The French chocolate industry offers our Colonies an important outlet, since it absorbs all the cocoa production of the colonial group and most of its vanilla crops.
The cultivation of cocoa, which had remained very low in West Africa, has developed over the last ten years on the initiative of the Chambre Syndicale des Chocolatiers de France. Currently, colonial production reaches 40,000 tons and is therefore sufficient to meet the needs of the French chocolate industry, which is thus freed from foreign imports.
It should be noted that a very large part of this production is absorbed by Maison MENIER, for the manufacture of its various types of chocolate, in its vast factories in Noisiel. Served by water and railways, these factories include manufacturing workshops employing more than 3,000 workers. Well-ventilated houses, each with its own garden and situated along wide tree-lined avenues, make up the model Cité ouvrière, one of the first to be created. The view above, taken from a plane, shows the Factory and the City.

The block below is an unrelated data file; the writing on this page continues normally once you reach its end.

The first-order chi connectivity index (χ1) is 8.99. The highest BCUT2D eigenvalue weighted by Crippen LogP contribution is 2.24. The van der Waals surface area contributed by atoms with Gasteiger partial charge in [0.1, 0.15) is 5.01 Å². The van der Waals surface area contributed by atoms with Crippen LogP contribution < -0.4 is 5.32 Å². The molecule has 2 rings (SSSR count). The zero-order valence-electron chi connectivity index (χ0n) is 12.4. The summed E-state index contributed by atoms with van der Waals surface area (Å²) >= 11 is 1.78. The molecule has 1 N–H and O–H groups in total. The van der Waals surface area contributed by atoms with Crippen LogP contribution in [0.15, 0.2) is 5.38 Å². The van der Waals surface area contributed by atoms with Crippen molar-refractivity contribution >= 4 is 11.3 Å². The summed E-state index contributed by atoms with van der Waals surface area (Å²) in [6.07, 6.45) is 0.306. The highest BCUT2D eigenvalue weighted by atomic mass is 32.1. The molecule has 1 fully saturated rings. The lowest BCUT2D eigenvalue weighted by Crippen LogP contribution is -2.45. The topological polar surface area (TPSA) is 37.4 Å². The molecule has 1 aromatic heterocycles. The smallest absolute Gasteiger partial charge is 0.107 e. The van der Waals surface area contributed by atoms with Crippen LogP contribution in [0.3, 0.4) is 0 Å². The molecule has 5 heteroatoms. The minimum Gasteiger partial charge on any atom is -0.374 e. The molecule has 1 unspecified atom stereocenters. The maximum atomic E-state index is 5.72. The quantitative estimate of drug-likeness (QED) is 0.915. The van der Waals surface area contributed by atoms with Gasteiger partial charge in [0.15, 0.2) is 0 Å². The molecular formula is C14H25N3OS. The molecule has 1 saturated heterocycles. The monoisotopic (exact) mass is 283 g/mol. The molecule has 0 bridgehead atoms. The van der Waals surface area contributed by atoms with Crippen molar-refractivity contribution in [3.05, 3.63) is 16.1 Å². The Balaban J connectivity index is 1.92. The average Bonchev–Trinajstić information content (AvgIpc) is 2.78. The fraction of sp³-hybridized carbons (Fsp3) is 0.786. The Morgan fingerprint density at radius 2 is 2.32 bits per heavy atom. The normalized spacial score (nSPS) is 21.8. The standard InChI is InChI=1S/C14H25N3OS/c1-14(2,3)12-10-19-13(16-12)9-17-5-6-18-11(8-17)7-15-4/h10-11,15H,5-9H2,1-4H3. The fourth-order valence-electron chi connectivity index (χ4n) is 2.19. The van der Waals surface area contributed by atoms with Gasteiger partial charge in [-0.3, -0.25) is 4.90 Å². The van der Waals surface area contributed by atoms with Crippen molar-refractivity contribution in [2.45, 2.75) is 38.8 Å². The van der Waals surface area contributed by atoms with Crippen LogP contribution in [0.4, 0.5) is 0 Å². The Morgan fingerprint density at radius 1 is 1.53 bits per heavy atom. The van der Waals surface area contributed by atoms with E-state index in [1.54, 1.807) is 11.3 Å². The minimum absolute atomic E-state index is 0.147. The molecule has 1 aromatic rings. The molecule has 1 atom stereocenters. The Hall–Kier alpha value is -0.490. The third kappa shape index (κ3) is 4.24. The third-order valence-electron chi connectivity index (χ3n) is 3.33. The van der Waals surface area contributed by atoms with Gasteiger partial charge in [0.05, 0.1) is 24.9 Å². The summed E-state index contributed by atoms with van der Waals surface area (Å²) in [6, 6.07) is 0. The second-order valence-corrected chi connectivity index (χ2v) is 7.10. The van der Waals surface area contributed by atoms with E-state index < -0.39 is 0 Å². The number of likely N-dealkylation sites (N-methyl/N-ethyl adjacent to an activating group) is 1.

Without going into the details of production, we can indicate that in 1825 the annual consumption of chocolates in France was 200,000 kilograms. In 1854, the Noisiel factory alone produced 700,000 kilograms of Menier chocolate. Today, its production exceeds 60,600 kilograms per day.
The longest commentary would add nothing to the eloquence of these figures.
©Livre D'Or - Exposition Coloniale Internationale - Paris 1931